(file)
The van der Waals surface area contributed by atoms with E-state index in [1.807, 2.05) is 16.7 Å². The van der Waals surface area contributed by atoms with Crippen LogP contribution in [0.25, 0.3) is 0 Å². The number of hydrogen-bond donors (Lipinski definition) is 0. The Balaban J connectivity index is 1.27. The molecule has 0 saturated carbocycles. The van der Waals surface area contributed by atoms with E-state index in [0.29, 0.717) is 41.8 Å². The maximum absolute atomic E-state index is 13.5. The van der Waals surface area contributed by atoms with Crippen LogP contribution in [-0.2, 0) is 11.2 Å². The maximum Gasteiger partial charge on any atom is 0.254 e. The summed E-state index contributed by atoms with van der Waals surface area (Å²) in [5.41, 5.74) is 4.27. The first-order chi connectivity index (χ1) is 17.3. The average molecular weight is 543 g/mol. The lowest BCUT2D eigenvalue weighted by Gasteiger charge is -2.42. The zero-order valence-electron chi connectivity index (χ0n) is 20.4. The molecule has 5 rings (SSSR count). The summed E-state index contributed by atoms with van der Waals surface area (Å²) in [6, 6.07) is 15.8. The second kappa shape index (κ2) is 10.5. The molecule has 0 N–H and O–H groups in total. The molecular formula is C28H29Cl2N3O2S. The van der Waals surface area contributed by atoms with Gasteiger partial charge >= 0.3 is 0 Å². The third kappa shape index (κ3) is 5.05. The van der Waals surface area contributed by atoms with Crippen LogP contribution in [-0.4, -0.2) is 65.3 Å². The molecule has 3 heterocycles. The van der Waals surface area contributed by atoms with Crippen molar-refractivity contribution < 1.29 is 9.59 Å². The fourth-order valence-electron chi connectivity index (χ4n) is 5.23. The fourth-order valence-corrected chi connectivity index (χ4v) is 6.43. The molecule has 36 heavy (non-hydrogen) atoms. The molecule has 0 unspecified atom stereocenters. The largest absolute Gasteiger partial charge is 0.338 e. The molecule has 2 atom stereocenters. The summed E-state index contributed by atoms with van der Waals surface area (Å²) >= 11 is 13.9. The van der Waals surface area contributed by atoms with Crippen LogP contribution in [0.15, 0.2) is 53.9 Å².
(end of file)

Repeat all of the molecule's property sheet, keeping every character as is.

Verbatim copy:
The van der Waals surface area contributed by atoms with E-state index in [1.807, 2.05) is 16.7 Å². The van der Waals surface area contributed by atoms with Crippen LogP contribution in [0.25, 0.3) is 0 Å². The number of hydrogen-bond donors (Lipinski definition) is 0. The Balaban J connectivity index is 1.27. The molecule has 0 saturated carbocycles. The van der Waals surface area contributed by atoms with E-state index in [0.29, 0.717) is 41.8 Å². The maximum absolute atomic E-state index is 13.5. The van der Waals surface area contributed by atoms with Crippen LogP contribution in [-0.2, 0) is 11.2 Å². The maximum Gasteiger partial charge on any atom is 0.254 e. The summed E-state index contributed by atoms with van der Waals surface area (Å²) in [5.41, 5.74) is 4.27. The first-order chi connectivity index (χ1) is 17.3. The average molecular weight is 543 g/mol. The lowest BCUT2D eigenvalue weighted by Gasteiger charge is -2.42. The zero-order valence-electron chi connectivity index (χ0n) is 20.4. The molecule has 5 rings (SSSR count). The summed E-state index contributed by atoms with van der Waals surface area (Å²) in [6, 6.07) is 15.8. The second kappa shape index (κ2) is 10.5. The molecule has 0 N–H and O–H groups in total. The molecular formula is C28H29Cl2N3O2S. The van der Waals surface area contributed by atoms with Gasteiger partial charge >= 0.3 is 0 Å². The third kappa shape index (κ3) is 5.05. The van der Waals surface area contributed by atoms with Crippen LogP contribution in [-0.4, -0.2) is 65.3 Å². The molecule has 3 heterocycles. The van der Waals surface area contributed by atoms with Crippen molar-refractivity contribution < 1.29 is 9.59 Å². The fourth-order valence-electron chi connectivity index (χ4n) is 5.23. The fourth-order valence-corrected chi connectivity index (χ4v) is 6.43. The molecule has 36 heavy (non-hydrogen) atoms. The molecule has 0 unspecified atom stereocenters. The largest absolute Gasteiger partial charge is 0.338 e. The molecule has 2 atom stereocenters. The summed E-state index contributed by atoms with van der Waals surface area (Å²) >= 11 is 13.9. The van der Waals surface area contributed by atoms with Crippen LogP contribution in [0.15, 0.2) is 53.9 Å².